To prevail on a claim of common law fraud, the plaintiff must prove: "(1) a false statement of a material fact; (2) defendant's knowledge that the statement was false; (3) defendant's intent that the statement induce plaintiff to act; (4) plaintiff's reliance upon the truth of the statement; and (5) plaintiff's damages resulting from reliance on the statement." Davis v. G.N. Mortg. Corp., 396 F.3d 869, 881-82 (7th Cir. 2005). Under Illinois law, "the presumption is that all persons are honest, and allegations of common law fraud must be established by clear and convincing evidence." All Am. Roofing, Inc. v. Zurich Am. Ins. Co., 404 Ill. App. 3d 438, 451, 343 Ill. Dec. 355, 934 N.E.2d 679 (Ill. App. Ct. 2010); see also Cwikla v. Sheir, 345 Ill. App. 3d 23, 280 Ill. Dec. 158, 801 N.E.2d 1103 (Ill. App. Ct. 2003) ("The elements of fraud must be proven by clear and convincing evidence.") (citing In re App. of Rosewell, 106 Ill.2d 311, 318-19, 88 Ill. Dec. 28, 478 N.E.2d 343 (1985)).

2. Analysis -- Counts II and III

To prevail on either Count II or III, Mr. Tobias must prove that SPI or Ms. Patterson acted with intent. Although the statute and the common law use slightly different iterations of intent, the element is largely the same -- intent that another rely on a misstatement or deception. The element of intent is lacking here -- Mr. Tobias has failed to establish intent by preponderance of the evidence, much less by clear and convincing evidence.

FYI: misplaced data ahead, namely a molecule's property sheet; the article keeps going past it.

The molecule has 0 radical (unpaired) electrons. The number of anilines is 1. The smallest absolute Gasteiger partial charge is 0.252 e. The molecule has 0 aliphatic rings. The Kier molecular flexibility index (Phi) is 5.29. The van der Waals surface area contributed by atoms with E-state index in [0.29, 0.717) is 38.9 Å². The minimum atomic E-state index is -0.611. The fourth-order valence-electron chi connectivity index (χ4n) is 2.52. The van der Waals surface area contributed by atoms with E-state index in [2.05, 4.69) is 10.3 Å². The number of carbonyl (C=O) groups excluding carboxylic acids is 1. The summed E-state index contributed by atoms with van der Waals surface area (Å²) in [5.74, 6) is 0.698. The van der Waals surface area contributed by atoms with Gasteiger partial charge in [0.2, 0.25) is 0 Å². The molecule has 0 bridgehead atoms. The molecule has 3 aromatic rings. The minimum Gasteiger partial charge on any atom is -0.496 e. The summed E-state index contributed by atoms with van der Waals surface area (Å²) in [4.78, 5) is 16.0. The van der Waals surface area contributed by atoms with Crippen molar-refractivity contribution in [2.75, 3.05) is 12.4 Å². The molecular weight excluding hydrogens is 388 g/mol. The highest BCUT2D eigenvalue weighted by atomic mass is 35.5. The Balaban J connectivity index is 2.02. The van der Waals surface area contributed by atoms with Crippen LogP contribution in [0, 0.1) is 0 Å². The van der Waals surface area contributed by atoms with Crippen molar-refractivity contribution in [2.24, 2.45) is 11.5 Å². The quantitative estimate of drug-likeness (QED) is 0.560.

Mr. Tobias presented evidence that, he argues, tends to show that SPI and Ms. Patterson manipulated invoices and attempted to conceal costs from the client. (See DX-12.) Based on the evidence, the Court finds that those invoices are the product of simple mismanagement and disorganization. The evidence shows that Ms. Patterson struggled to keep organized billing records related to the Tobias project. It is clear that the billing on this project, which was in the seven figures, turned into a matter that was beyond Ms. Patterson's capacity to handle. Although Ms. Patterson may have been careless in her billings, the evidence does not establish that she acted with nefarious intent. Accordingly, Mr. Tobias has not met his burden on Counts II and